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  • Loneliness and Its Opposite: Sex, Disability, and the Ethics of Engagement

    Author(s): ,
    Pages: 376
    Illustrations: 8 illustrations
    Sales/Territorial Rights: World
  • Cloth: $99.95 - In Stock
    978-0-8223-5821-3
  • Paperback: $27.95 - In Stock
    978-0-8223-5833-6
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  • Acknowledgments xi

    1. The Subject of Sex 1

    2. The Roots of Engagement 39

    3. How to Impede and How to Facilitate the Erotic Lives of People with Disabilities 78

    4. Shifting Boundaries 119

    5. Paying for Sexual Services 174

    6. Why the Difference? 217

    7. Disability and Sexuality—Who Cares? 262

    Appendix: Breakdown of Interviews 297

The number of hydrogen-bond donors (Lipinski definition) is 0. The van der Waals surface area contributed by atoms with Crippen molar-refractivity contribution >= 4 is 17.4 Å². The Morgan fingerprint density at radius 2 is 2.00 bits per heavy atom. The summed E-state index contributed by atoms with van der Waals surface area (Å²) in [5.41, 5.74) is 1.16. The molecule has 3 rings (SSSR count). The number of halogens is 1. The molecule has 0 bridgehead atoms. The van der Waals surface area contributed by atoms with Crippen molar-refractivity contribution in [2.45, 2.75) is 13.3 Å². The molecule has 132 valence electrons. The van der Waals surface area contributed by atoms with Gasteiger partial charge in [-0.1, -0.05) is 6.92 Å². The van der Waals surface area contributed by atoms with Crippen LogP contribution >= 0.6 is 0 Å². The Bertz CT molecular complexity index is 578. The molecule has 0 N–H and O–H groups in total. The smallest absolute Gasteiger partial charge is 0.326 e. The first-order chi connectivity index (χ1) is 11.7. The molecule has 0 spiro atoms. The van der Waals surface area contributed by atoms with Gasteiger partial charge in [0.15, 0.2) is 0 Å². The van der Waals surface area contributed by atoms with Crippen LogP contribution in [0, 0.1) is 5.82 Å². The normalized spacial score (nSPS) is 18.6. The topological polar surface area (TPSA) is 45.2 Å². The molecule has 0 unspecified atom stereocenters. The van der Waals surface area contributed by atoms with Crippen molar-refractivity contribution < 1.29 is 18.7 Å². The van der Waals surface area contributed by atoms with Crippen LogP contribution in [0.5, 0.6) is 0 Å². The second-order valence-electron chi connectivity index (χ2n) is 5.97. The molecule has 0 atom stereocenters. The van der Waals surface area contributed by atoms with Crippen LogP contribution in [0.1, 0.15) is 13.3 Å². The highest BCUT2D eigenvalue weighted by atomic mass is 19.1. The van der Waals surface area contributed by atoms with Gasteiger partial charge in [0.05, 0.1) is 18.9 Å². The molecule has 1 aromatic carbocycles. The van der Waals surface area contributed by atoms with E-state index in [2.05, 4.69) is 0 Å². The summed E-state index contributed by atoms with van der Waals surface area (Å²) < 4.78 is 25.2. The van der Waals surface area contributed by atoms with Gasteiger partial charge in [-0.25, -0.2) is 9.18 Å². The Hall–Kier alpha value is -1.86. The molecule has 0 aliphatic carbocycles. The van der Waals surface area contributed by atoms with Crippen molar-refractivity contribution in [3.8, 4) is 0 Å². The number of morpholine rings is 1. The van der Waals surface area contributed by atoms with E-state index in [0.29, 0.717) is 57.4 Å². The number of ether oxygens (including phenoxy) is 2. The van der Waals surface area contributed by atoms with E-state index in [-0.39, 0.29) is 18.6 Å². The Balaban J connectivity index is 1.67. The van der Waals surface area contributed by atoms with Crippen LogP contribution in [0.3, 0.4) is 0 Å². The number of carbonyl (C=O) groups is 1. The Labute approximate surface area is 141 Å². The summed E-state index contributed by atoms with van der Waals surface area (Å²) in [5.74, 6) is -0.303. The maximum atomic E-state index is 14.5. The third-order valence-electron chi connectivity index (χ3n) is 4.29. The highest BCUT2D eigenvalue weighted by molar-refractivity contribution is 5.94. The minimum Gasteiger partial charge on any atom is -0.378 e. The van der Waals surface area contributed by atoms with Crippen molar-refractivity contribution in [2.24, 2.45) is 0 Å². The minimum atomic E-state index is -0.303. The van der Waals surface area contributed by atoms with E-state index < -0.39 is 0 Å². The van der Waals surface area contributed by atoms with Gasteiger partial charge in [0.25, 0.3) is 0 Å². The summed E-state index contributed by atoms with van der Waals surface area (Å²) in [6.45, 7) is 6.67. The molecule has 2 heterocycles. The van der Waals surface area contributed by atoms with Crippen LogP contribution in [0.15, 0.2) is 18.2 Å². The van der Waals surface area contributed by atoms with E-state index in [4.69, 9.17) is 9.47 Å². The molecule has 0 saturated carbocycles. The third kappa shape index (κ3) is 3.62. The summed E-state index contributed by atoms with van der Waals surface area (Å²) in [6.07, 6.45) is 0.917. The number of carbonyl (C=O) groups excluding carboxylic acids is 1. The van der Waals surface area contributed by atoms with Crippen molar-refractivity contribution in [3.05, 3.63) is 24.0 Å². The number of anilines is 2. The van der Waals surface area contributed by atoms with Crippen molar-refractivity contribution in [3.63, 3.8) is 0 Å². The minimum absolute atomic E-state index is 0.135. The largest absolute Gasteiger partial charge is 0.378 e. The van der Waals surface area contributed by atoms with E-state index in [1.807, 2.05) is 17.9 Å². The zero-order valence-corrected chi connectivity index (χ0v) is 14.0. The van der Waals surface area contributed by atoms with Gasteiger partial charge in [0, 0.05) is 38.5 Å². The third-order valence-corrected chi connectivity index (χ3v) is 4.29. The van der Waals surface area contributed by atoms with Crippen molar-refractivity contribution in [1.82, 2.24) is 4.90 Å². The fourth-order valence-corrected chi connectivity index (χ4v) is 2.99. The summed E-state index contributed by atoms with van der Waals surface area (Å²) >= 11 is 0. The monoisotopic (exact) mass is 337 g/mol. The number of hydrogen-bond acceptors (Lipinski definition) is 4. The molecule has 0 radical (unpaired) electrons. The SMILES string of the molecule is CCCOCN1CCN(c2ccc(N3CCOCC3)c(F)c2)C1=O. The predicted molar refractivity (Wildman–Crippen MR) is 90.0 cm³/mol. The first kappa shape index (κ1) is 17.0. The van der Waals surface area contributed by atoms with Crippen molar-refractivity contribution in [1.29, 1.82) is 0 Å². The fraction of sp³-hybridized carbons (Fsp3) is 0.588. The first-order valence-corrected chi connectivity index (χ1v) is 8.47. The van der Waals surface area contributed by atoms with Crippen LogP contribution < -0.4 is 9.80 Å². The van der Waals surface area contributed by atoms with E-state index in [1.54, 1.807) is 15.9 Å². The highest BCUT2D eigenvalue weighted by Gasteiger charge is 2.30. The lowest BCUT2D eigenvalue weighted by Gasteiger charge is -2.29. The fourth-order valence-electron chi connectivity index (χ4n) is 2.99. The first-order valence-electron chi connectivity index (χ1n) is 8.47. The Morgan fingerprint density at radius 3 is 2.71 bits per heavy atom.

Notes 299

    Bibliography 325

    Index  345
  • “Complex but important to disability studies programs. … Recommended. Graduate students, faculty, professionals."

    “This is a powerful book, sure to make the reader sit up, both intellectually and emotionally, as it considers a subject still largely hidden from investigative scrutiny because of ignorance, anxiety, prejudice and false moralities…. Loneliness and its Opposite will make highly rewarding reading for academically oriented insiders and various feminist, queer, disability and welfare state theorists.”

    "Kulick and Rydström make important and timely contributions to several disciplines, including disability studies, social work and gender studies. Loneliness and Its Opposite is a must-read for those who work with and care for people with disabilities and it should also be of great interest to disability and gender studies scholars. Readers will be impressed by the breadth of historical detail and will be challenged to further consider the materiality of disability. . . ."